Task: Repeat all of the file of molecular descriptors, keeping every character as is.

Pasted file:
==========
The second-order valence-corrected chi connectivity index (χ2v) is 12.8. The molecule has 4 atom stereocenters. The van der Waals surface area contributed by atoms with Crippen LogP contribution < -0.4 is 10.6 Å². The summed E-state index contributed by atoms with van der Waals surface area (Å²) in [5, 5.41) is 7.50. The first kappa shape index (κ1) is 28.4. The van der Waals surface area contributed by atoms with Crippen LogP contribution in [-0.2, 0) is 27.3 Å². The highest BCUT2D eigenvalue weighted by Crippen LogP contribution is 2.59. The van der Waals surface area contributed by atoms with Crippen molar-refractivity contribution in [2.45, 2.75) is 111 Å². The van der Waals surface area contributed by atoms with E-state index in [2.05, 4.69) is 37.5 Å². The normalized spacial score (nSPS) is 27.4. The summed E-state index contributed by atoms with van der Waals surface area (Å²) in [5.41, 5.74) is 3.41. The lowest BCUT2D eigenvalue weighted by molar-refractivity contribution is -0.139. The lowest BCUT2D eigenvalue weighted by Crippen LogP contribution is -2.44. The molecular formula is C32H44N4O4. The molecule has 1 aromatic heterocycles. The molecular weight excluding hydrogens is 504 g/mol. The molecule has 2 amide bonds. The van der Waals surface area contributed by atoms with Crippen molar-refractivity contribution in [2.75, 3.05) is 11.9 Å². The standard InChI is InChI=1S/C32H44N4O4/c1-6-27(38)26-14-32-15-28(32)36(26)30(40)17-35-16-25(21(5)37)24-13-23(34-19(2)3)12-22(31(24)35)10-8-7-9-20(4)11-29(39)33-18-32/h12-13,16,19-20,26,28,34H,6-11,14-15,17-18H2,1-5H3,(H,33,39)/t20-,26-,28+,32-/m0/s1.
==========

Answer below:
The second-order valence-corrected chi connectivity index (χ2v) is 12.8. The molecule has 4 atom stereocenters. The van der Waals surface area contributed by atoms with Crippen LogP contribution < -0.4 is 10.6 Å². The summed E-state index contributed by atoms with van der Waals surface area (Å²) in [5, 5.41) is 7.50. The first kappa shape index (κ1) is 28.4. The van der Waals surface area contributed by atoms with Crippen LogP contribution in [-0.2, 0) is 27.3 Å². The highest BCUT2D eigenvalue weighted by Crippen LogP contribution is 2.59. The van der Waals surface area contributed by atoms with Crippen molar-refractivity contribution in [2.45, 2.75) is 111 Å². The van der Waals surface area contributed by atoms with E-state index in [2.05, 4.69) is 37.5 Å². The normalized spacial score (nSPS) is 27.4. The summed E-state index contributed by atoms with van der Waals surface area (Å²) in [5.41, 5.74) is 3.41. The lowest BCUT2D eigenvalue weighted by molar-refractivity contribution is -0.139. The lowest BCUT2D eigenvalue weighted by Crippen LogP contribution is -2.44. The molecular formula is C32H44N4O4. The molecule has 1 aromatic heterocycles. The molecular weight excluding hydrogens is 504 g/mol. The molecule has 2 amide bonds. The van der Waals surface area contributed by atoms with Crippen molar-refractivity contribution in [2.75, 3.05) is 11.9 Å². The standard InChI is InChI=1S/C32H44N4O4/c1-6-27(38)26-14-32-15-28(32)36(26)30(40)17-35-16-25(21(5)37)24-13-23(34-19(2)3)12-22(31(24)35)10-8-7-9-20(4)11-29(39)33-18-32/h12-13,16,19-20,26,28,34H,6-11,14-15,17-18H2,1-5H3,(H,33,39)/t20-,26-,28+,32-/m0/s1.